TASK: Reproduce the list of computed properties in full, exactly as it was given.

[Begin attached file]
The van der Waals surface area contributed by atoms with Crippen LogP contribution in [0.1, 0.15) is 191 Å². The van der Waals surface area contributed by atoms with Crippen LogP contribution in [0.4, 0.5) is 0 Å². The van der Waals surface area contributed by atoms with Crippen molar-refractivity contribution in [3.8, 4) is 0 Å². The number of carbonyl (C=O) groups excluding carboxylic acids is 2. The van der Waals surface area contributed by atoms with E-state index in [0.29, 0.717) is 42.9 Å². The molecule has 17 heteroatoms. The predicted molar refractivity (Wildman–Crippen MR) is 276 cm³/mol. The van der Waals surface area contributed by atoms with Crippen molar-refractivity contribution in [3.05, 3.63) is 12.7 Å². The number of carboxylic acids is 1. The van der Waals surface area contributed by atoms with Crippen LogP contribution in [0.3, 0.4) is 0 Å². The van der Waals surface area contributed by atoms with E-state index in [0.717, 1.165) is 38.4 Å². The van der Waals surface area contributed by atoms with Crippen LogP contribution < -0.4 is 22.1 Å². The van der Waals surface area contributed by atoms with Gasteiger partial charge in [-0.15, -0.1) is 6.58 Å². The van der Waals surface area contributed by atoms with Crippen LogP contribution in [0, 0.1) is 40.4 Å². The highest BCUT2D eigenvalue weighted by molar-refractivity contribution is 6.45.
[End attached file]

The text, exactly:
The van der Waals surface area contributed by atoms with Crippen LogP contribution in [0.1, 0.15) is 191 Å². The van der Waals surface area contributed by atoms with Crippen LogP contribution in [0.4, 0.5) is 0 Å². The van der Waals surface area contributed by atoms with Crippen molar-refractivity contribution in [3.8, 4) is 0 Å². The number of carbonyl (C=O) groups excluding carboxylic acids is 2. The van der Waals surface area contributed by atoms with E-state index in [0.29, 0.717) is 42.9 Å². The molecule has 17 heteroatoms. The predicted molar refractivity (Wildman–Crippen MR) is 276 cm³/mol. The van der Waals surface area contributed by atoms with Crippen molar-refractivity contribution in [3.05, 3.63) is 12.7 Å². The number of carboxylic acids is 1. The van der Waals surface area contributed by atoms with Crippen LogP contribution in [0.3, 0.4) is 0 Å². The van der Waals surface area contributed by atoms with E-state index in [0.717, 1.165) is 38.4 Å². The van der Waals surface area contributed by atoms with Crippen LogP contribution < -0.4 is 22.1 Å². The van der Waals surface area contributed by atoms with Gasteiger partial charge in [-0.15, -0.1) is 6.58 Å². The van der Waals surface area contributed by atoms with Crippen LogP contribution in [0, 0.1) is 40.4 Å². The highest BCUT2D eigenvalue weighted by molar-refractivity contribution is 6.45.